School systems are run on many levels. Most prominent is the Board of Education. This entity oversees the overall school system of a district. Each state has its own Board of Education with authority over local boards and the federal Department of Education has the ultimate jurisdiction. They are responsible for policy-level decisions that affect all schools, teachers and the nation as a whole.
As the official policy maker for school districts, the Boards of Education in the towns and states play a collective role in America’s future. These Boards separate education policies from local and federal politics, with the primary goal of furthering the education prospects of children. It is the vehicle by which the United States fulfills the constitutionally mandated right to an education. Each Board has its own vision for improving education and ensuring equal opportunities in education for all classes of citizenry. They partner with the community so that the general public can voice its opinion with respect to education policy. In essence, these Boards dictate what students should learn and what teachers should teach.
A Board of Education is enacted through legislation and therefore subject to state and local laws in its management. Other authorities may also hold sway over how the Boards are run. For this reason, each Board will have its own methodology in running board meetings, gathering public comment and budgeting funds. In general, state laws give these Boards the power to review and adopt regulations, establish standards, research and amend curriculum and make recommendations for improvements. The Board is responsible for approving new districts and reallocating existing ones.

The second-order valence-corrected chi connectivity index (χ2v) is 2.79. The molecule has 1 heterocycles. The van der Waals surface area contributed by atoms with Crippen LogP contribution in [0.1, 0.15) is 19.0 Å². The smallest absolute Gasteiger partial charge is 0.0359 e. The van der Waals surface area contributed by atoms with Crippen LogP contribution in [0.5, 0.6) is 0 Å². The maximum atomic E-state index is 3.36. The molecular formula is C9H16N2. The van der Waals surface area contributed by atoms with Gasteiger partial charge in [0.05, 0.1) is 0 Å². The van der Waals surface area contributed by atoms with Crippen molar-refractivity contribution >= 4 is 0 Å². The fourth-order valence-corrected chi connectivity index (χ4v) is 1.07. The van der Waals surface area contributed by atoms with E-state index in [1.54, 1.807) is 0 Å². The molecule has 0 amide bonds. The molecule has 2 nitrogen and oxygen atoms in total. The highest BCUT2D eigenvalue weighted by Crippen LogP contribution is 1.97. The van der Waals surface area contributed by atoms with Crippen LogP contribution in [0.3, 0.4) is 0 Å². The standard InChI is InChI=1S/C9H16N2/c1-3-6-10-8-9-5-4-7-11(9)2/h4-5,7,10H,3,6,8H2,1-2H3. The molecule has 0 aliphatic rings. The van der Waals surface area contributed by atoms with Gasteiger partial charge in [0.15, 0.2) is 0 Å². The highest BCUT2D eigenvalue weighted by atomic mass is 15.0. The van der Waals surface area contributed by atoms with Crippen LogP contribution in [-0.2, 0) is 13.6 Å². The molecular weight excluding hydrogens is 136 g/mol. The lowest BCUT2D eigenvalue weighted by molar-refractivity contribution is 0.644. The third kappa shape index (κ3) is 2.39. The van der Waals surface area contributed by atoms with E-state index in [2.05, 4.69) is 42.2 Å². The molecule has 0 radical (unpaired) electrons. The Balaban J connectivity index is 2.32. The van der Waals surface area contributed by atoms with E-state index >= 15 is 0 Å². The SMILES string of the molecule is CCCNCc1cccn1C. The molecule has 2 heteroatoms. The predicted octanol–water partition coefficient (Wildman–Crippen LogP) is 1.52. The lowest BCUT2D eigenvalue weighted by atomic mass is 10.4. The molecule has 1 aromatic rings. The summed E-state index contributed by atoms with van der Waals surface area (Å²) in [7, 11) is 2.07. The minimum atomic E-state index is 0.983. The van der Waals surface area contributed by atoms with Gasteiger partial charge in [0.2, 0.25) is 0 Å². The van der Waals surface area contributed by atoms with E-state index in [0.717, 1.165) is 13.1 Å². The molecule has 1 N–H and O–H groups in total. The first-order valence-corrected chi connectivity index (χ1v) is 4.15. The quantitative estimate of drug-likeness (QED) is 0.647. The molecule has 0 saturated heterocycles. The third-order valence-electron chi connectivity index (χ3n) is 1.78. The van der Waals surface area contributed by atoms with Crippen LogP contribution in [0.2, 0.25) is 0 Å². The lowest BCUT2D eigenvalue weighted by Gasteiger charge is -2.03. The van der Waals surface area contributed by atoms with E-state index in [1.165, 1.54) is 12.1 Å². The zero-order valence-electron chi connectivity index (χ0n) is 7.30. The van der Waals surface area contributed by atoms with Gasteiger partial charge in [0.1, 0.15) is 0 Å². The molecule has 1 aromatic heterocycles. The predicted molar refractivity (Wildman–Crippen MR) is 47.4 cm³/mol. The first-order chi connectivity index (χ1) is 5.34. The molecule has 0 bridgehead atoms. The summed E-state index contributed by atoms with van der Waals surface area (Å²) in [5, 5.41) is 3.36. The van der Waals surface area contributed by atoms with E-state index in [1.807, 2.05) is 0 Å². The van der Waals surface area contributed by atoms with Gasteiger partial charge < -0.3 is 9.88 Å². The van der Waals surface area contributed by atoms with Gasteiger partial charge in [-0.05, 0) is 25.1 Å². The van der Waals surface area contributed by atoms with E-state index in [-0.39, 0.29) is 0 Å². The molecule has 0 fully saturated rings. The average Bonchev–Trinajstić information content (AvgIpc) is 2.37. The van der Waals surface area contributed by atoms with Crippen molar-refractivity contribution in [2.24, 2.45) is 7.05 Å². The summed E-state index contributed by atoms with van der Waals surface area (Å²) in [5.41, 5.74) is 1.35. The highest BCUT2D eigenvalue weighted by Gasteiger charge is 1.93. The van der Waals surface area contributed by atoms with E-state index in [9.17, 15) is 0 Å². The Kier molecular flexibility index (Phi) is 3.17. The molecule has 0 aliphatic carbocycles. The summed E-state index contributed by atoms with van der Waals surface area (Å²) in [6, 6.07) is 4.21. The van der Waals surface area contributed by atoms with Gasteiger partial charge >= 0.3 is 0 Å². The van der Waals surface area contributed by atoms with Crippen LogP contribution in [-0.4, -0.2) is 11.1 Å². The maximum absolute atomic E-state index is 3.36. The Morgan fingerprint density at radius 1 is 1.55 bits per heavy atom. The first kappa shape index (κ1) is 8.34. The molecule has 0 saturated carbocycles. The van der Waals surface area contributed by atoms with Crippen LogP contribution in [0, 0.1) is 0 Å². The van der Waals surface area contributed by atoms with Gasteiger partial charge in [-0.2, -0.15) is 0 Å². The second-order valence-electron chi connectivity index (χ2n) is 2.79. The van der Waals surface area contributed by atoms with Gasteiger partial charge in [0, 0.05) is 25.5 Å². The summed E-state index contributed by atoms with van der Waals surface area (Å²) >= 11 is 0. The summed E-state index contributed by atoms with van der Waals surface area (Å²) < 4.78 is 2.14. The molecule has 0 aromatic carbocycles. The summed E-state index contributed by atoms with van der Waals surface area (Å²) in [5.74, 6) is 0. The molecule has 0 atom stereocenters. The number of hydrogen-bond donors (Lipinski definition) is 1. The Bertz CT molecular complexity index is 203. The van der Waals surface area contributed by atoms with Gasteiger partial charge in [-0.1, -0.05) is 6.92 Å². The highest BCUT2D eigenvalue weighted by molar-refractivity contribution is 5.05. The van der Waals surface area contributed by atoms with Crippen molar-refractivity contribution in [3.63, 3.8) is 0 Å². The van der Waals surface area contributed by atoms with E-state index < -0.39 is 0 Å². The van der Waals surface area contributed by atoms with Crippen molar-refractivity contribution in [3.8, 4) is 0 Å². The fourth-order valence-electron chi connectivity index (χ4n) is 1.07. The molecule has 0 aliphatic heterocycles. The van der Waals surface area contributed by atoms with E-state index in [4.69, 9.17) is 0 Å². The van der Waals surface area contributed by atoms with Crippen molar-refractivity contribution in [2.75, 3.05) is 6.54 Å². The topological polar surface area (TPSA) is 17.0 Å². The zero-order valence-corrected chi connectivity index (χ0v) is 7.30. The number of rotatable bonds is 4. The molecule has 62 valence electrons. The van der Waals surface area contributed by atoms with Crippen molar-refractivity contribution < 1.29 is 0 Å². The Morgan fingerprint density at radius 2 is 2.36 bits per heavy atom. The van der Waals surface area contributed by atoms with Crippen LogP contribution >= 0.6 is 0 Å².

The Board of Education is comprised of school district residents who are elected by the community or appointed by representatives. The primary role of the board is to be a liaison between the schools and the community. Public opinion holds strong sway with the Board, but not all Boards allow public meetings. Some allot a short period for public comment while others allow meetings to be open, except during the executive session. An executive session is the portion of a Board meeting in which internal matters or public safety issues are discussed.
The Superintendent of Schools is typically selected by the Board of Education. This individual serves as chief executive officer for a district. The primary role of the Superintendent is to administer the policies the Board of Education adopts and to execute internal decisions connected with Board operations. This executive will also administer daily operations and advise the board in its policies, submitting recommendations. On the state and federal levels, this role is filled by the Secretary of Education.
Local school Superintendents must manage everything from school cleanliness, to cafeteria menus. Daily budgetary concerns such as custodial services, purchasing and sports programs must be managed. They are faced with finding ways to cut expenses by improving bus routes. In many cases, schools have begun asking families to pick up the tab for bus transportation outside a certain range of the school.